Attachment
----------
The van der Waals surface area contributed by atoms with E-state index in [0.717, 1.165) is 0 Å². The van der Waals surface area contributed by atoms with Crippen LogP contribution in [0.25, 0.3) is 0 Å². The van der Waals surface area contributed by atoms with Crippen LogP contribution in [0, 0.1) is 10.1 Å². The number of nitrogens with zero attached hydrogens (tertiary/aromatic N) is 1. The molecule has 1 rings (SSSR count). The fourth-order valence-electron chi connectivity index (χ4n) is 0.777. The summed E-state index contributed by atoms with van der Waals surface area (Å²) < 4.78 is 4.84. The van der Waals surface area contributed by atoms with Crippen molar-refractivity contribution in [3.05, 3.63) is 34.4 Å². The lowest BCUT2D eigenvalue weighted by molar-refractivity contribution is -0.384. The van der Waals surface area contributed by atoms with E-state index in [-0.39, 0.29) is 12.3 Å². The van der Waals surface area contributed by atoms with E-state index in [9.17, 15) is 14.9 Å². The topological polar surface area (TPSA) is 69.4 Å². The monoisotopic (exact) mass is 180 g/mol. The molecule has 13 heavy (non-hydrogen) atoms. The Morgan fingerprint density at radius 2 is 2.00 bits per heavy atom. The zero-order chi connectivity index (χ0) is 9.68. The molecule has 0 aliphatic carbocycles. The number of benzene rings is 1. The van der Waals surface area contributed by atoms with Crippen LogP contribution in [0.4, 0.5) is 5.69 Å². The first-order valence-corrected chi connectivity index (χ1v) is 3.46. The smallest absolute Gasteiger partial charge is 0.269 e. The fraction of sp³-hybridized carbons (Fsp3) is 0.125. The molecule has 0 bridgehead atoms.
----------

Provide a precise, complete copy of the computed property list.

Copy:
The van der Waals surface area contributed by atoms with E-state index in [0.717, 1.165) is 0 Å². The van der Waals surface area contributed by atoms with Crippen LogP contribution in [0.25, 0.3) is 0 Å². The van der Waals surface area contributed by atoms with Crippen LogP contribution in [0, 0.1) is 10.1 Å². The number of nitrogens with zero attached hydrogens (tertiary/aromatic N) is 1. The molecule has 1 rings (SSSR count). The fourth-order valence-electron chi connectivity index (χ4n) is 0.777. The summed E-state index contributed by atoms with van der Waals surface area (Å²) < 4.78 is 4.84. The van der Waals surface area contributed by atoms with Crippen molar-refractivity contribution in [3.05, 3.63) is 34.4 Å². The lowest BCUT2D eigenvalue weighted by molar-refractivity contribution is -0.384. The van der Waals surface area contributed by atoms with E-state index in [-0.39, 0.29) is 12.3 Å². The van der Waals surface area contributed by atoms with E-state index in [9.17, 15) is 14.9 Å². The topological polar surface area (TPSA) is 69.4 Å². The monoisotopic (exact) mass is 180 g/mol. The molecule has 13 heavy (non-hydrogen) atoms. The Morgan fingerprint density at radius 2 is 2.00 bits per heavy atom. The zero-order chi connectivity index (χ0) is 9.68. The molecule has 0 aliphatic carbocycles. The number of benzene rings is 1. The van der Waals surface area contributed by atoms with Crippen LogP contribution in [0.4, 0.5) is 5.69 Å². The first-order valence-corrected chi connectivity index (χ1v) is 3.46. The smallest absolute Gasteiger partial charge is 0.269 e. The fraction of sp³-hybridized carbons (Fsp3) is 0.125. The molecule has 0 bridgehead atoms.